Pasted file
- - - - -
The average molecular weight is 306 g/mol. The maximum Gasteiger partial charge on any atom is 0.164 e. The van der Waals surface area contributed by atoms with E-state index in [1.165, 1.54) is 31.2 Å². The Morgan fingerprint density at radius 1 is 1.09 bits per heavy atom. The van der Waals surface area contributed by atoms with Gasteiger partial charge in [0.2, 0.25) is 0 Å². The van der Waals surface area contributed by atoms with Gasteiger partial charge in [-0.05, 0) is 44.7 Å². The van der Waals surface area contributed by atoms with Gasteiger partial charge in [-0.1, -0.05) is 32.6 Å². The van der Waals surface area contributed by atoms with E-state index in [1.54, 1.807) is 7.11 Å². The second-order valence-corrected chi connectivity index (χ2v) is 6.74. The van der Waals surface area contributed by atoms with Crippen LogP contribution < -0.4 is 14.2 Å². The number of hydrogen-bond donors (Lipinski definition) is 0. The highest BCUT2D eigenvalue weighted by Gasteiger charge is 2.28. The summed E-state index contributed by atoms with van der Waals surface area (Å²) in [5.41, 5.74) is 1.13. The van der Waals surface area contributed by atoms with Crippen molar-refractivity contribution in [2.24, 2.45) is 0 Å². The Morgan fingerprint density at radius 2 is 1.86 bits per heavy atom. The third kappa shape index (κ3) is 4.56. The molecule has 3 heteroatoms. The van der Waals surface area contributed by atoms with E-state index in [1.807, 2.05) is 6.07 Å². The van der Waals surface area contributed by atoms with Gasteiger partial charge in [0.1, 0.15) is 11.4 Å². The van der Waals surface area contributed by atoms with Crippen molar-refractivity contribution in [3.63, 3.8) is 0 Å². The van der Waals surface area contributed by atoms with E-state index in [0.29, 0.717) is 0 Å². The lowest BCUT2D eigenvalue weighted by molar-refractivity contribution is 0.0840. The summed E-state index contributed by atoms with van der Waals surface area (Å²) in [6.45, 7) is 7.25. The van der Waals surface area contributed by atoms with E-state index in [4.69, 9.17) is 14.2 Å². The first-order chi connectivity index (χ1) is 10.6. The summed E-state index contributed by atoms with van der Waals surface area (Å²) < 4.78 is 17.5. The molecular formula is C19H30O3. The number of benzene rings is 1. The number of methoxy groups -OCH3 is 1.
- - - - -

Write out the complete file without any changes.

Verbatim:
The average molecular weight is 306 g/mol. The maximum Gasteiger partial charge on any atom is 0.164 e. The van der Waals surface area contributed by atoms with E-state index in [1.165, 1.54) is 31.2 Å². The Morgan fingerprint density at radius 1 is 1.09 bits per heavy atom. The van der Waals surface area contributed by atoms with Gasteiger partial charge in [0.2, 0.25) is 0 Å². The van der Waals surface area contributed by atoms with Gasteiger partial charge in [-0.05, 0) is 44.7 Å². The van der Waals surface area contributed by atoms with Gasteiger partial charge in [-0.1, -0.05) is 32.6 Å². The van der Waals surface area contributed by atoms with E-state index in [1.54, 1.807) is 7.11 Å². The second-order valence-corrected chi connectivity index (χ2v) is 6.74. The van der Waals surface area contributed by atoms with Crippen LogP contribution < -0.4 is 14.2 Å². The number of hydrogen-bond donors (Lipinski definition) is 0. The highest BCUT2D eigenvalue weighted by Gasteiger charge is 2.28. The summed E-state index contributed by atoms with van der Waals surface area (Å²) in [5.41, 5.74) is 1.13. The van der Waals surface area contributed by atoms with Crippen molar-refractivity contribution in [2.24, 2.45) is 0 Å². The Morgan fingerprint density at radius 2 is 1.86 bits per heavy atom. The third kappa shape index (κ3) is 4.56. The molecule has 3 heteroatoms. The van der Waals surface area contributed by atoms with E-state index in [1.807, 2.05) is 6.07 Å². The van der Waals surface area contributed by atoms with Gasteiger partial charge in [0.1, 0.15) is 11.4 Å². The van der Waals surface area contributed by atoms with Crippen molar-refractivity contribution in [3.63, 3.8) is 0 Å². The van der Waals surface area contributed by atoms with E-state index in [0.29, 0.717) is 0 Å². The lowest BCUT2D eigenvalue weighted by molar-refractivity contribution is 0.0840. The summed E-state index contributed by atoms with van der Waals surface area (Å²) in [6.45, 7) is 7.25. The van der Waals surface area contributed by atoms with E-state index in [4.69, 9.17) is 14.2 Å². The first-order chi connectivity index (χ1) is 10.6. The summed E-state index contributed by atoms with van der Waals surface area (Å²) < 4.78 is 17.5. The molecular formula is C19H30O3. The number of benzene rings is 1. The number of methoxy groups -OCH3 is 1.